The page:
Ex Vivo Pulmonary Oedema after In Vivo Blast-Induced Rat Lung Injury: Time Dependency, Blast Intensity and Beta-2 Adrenergic Receptor Role

Biomedicines. 2022 Nov 15;10(11):2930. doi: 10.3390/biomedicines10112930.


Objective: Current treatments for blast-induced lung injury are limited to supportive procedures including mechanical ventilation. The study aimed to investigate the role of post-trauma-induced oedema generation in the function of time and trauma intensity and the probable role of beta 2-adrenergic receptors (β2-ARs) agonists on pulmonary oedema. The study is conducted using an ex vivo model after an experimental in vivo blast-induced thorax trauma in rats. Methods: Rats were randomised and divided into two groups, blast and sham. The blast group were anaesthetised and exposed to the blast wave (3.16 ± 0.43 bar) at a distance of 3.5 cm from the thorax level. The rats were sacrificed 10 min after the blast, the lungs explanted and treated with terbutaline, formoterol, propranolol or amiloride to assess the involvement of sodium transport. Other groups of rats were exposed to distances of 5 and 7 cm from the thorax to reduce the intensity of the injury. Further, one group of rats was studied after 180 min and one after 360 min after a 3.5 cm blast injury. Sham controls were exposed to identical procedures except for receiving blast overpressure. Results: Lung injury and oedema generation depended on time after injury and injury intensity. Perfusion with amiloride resulted in a further increase in oedema formation as indicated by weight gain (p < 0.001), diminished tidal volume (Tv) (p < 0.001), and increased airway resistance (p < 0.001). Formoterol caused a significant increase in the Tv (p < 0.001) and a significant decrease in the airway resistance (p < 0.01), while the lung weight was not influenced. Trauma-related oedema was significantly reduced by terbutaline in terms of lung weight gain (p < 0.01), Tv (p < 0.001), and airway resistance (p < 0.01) compared to control blast-injured lungs. Terbutaline-induced effects were completely blocked by the β-receptor antagonist propranolol (p < 0.05). Similarly, amiloride, which was added to terbutaline perfusion, reversed terbutaline-induced weight gain reduction (p < 0.05). Conclusions: β2-adrenoceptor stimulation had a beneficial impact by amiloride-dependent sodium and therefore, fluid transport mechanisms on the short-term ex vivo oedema generation in a trauma-induced in vivo lung injury of rats.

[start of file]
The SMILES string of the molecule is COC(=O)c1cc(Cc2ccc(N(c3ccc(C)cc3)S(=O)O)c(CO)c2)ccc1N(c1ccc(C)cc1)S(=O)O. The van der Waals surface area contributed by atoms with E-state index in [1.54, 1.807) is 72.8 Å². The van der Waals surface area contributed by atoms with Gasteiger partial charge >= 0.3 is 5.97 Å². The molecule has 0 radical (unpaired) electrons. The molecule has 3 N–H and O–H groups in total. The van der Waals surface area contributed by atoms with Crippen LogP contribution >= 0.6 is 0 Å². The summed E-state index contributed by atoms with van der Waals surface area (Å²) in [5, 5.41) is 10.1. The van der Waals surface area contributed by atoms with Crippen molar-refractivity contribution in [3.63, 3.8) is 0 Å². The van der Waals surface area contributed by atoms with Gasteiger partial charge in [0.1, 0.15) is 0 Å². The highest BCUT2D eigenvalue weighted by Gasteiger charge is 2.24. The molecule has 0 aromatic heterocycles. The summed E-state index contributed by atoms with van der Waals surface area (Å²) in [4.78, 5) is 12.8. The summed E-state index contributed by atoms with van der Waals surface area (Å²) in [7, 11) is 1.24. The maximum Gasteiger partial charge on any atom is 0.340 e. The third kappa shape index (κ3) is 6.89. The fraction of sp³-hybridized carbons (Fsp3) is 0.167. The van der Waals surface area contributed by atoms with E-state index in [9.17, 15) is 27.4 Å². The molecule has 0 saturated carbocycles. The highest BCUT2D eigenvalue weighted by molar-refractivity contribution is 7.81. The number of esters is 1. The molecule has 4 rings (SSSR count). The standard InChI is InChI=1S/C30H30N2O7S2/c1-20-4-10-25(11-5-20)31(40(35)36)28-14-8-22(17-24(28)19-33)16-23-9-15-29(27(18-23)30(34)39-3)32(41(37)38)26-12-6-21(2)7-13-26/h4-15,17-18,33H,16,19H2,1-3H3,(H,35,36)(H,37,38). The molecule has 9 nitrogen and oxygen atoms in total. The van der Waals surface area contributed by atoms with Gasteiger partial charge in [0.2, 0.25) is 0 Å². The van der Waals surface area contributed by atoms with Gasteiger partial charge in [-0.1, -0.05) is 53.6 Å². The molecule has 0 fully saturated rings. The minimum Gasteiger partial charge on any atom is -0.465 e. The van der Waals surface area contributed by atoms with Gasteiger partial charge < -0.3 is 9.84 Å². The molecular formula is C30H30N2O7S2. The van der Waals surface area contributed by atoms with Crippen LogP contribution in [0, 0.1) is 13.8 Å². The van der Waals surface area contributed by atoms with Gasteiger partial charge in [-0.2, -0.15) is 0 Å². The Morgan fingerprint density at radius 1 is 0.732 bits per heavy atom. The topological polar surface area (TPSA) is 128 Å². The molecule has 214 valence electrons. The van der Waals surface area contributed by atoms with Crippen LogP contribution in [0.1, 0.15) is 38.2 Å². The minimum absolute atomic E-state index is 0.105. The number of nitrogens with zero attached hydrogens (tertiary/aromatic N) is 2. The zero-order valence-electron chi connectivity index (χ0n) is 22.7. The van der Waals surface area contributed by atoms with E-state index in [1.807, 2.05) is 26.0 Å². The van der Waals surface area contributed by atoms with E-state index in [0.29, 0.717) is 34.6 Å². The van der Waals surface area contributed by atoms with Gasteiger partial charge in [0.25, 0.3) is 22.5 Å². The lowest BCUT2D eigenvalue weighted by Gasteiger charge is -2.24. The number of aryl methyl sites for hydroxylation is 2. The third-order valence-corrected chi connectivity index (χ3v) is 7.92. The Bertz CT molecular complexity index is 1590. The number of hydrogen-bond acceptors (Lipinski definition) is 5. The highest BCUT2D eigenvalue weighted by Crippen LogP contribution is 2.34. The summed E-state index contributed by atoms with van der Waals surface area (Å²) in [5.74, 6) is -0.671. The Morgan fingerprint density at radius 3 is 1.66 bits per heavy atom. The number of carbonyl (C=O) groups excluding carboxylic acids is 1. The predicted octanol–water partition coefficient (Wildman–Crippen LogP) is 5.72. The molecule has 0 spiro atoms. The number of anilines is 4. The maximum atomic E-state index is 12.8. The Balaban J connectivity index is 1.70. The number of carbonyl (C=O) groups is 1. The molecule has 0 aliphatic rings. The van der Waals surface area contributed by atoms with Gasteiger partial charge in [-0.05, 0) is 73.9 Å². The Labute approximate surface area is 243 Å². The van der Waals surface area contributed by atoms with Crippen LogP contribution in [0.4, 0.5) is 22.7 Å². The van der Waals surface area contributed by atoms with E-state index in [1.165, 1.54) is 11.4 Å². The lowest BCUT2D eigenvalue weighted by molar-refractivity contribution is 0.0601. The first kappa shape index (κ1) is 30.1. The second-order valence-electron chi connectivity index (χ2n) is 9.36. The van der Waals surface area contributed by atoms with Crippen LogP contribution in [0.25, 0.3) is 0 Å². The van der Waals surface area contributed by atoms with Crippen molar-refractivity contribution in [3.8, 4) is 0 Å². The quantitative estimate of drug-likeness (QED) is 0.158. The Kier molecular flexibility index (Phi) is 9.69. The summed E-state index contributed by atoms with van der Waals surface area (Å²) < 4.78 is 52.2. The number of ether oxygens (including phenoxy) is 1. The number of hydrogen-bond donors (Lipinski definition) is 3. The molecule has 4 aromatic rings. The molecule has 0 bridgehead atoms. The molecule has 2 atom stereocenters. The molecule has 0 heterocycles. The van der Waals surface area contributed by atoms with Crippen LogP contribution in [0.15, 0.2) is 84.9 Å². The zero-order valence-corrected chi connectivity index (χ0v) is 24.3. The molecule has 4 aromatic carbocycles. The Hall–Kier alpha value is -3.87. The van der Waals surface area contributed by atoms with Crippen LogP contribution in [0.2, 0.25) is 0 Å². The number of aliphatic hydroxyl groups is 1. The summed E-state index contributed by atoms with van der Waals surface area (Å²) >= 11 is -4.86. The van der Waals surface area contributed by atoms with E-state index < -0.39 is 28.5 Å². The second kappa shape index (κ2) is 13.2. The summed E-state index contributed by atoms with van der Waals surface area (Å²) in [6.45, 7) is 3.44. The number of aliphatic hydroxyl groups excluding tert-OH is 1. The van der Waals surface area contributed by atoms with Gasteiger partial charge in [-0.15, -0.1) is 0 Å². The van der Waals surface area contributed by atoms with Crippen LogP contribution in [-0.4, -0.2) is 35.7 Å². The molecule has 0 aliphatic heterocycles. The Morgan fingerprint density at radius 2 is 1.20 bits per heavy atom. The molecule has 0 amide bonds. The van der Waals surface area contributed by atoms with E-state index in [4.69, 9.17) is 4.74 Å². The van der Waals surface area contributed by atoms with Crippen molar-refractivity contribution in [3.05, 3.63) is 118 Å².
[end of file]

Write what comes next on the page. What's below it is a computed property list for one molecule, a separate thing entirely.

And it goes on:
Keywords: amiloride; blast lung injury; formoterol; inflammation; pulmonary oedema; sodium transport; terbutaline; β2-adrenoceptor agonist.

Grants and funding

The work of Y.H., U.M. and J.H. have been funded by Lungen- und Atmungsstiftung Bern, Switzerland which provides non-restricted financial support toward research on lung, respiratory and sleep-related respiratory diseases as well as related rehabilitation and lifestyle change issues such as exercise, smoking cessation, etc. J.H. is the chair of Lungen- und Atmungsstiftung Bern and his position did not influence the design of the study, the collection of the data, the analysis or interpretation of the data, the decision to submit the manuscript for publication, or the writing of the manuscript and did not present any financial conflicts. Also, the work of J.H. was supported by a grant from the Deutsche Forschungsgemeinschaft (FOR 321/2-1; research group “Endogenous tissue injury: Mechanisms of autodestruction”) and by the Herrmann Josef Schieffer Prize of the “Freunde des Universitätsklinikums Homburg e.V.”. All remaining authors (H.H., L.B., U.S., F.G., A.W. and R.L.) declare no potential financial or non-financial conflict of interest with the work presented here.